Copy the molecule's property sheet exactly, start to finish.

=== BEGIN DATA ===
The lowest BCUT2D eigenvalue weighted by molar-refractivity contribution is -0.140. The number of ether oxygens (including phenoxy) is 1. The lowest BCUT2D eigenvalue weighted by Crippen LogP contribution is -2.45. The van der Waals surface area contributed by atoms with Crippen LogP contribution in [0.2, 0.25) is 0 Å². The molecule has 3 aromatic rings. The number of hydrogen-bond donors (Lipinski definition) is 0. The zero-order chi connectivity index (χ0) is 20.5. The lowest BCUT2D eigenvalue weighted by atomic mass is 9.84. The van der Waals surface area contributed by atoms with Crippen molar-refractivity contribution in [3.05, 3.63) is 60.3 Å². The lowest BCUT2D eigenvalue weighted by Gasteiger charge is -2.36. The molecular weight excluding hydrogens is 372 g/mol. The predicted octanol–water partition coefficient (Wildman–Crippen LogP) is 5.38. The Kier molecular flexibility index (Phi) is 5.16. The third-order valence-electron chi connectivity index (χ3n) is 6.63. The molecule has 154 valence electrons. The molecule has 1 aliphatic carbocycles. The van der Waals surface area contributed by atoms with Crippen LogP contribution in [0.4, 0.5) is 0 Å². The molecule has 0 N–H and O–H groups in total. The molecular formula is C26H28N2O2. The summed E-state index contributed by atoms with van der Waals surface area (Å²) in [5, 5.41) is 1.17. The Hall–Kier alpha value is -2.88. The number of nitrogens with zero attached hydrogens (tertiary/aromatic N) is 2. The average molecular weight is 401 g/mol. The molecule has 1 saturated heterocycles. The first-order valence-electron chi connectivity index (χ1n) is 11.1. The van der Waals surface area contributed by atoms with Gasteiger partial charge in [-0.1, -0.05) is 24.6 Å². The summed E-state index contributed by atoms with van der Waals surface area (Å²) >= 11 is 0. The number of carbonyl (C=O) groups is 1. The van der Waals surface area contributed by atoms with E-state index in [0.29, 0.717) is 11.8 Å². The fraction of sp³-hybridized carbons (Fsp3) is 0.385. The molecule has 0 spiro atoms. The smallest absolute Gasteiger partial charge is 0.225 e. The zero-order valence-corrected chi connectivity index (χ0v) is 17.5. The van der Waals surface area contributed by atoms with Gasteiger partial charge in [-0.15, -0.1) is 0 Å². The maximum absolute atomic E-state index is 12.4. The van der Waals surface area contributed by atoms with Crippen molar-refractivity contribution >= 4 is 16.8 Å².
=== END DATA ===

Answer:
The lowest BCUT2D eigenvalue weighted by molar-refractivity contribution is -0.140. The number of ether oxygens (including phenoxy) is 1. The lowest BCUT2D eigenvalue weighted by Crippen LogP contribution is -2.45. The van der Waals surface area contributed by atoms with Crippen LogP contribution in [0.2, 0.25) is 0 Å². The molecule has 3 aromatic rings. The number of hydrogen-bond donors (Lipinski definition) is 0. The zero-order chi connectivity index (χ0) is 20.5. The lowest BCUT2D eigenvalue weighted by atomic mass is 9.84. The van der Waals surface area contributed by atoms with Crippen molar-refractivity contribution in [3.05, 3.63) is 60.3 Å². The lowest BCUT2D eigenvalue weighted by Gasteiger charge is -2.36. The molecular weight excluding hydrogens is 372 g/mol. The predicted octanol–water partition coefficient (Wildman–Crippen LogP) is 5.38. The Kier molecular flexibility index (Phi) is 5.16. The third-order valence-electron chi connectivity index (χ3n) is 6.63. The molecule has 154 valence electrons. The molecule has 1 aliphatic carbocycles. The van der Waals surface area contributed by atoms with Crippen LogP contribution in [0.4, 0.5) is 0 Å². The molecule has 0 N–H and O–H groups in total. The molecular formula is C26H28N2O2. The summed E-state index contributed by atoms with van der Waals surface area (Å²) in [5, 5.41) is 1.17. The Hall–Kier alpha value is -2.88. The number of nitrogens with zero attached hydrogens (tertiary/aromatic N) is 2. The average molecular weight is 401 g/mol. The molecule has 1 saturated heterocycles. The first-order valence-electron chi connectivity index (χ1n) is 11.1. The van der Waals surface area contributed by atoms with Gasteiger partial charge in [-0.1, -0.05) is 24.6 Å². The summed E-state index contributed by atoms with van der Waals surface area (Å²) >= 11 is 0. The number of carbonyl (C=O) groups is 1. The van der Waals surface area contributed by atoms with E-state index in [0.29, 0.717) is 11.8 Å². The fraction of sp³-hybridized carbons (Fsp3) is 0.385. The molecule has 0 spiro atoms. The smallest absolute Gasteiger partial charge is 0.225 e. The zero-order valence-corrected chi connectivity index (χ0v) is 17.5. The van der Waals surface area contributed by atoms with Gasteiger partial charge in [-0.15, -0.1) is 0 Å². The maximum absolute atomic E-state index is 12.4. The van der Waals surface area contributed by atoms with Crippen molar-refractivity contribution >= 4 is 16.8 Å².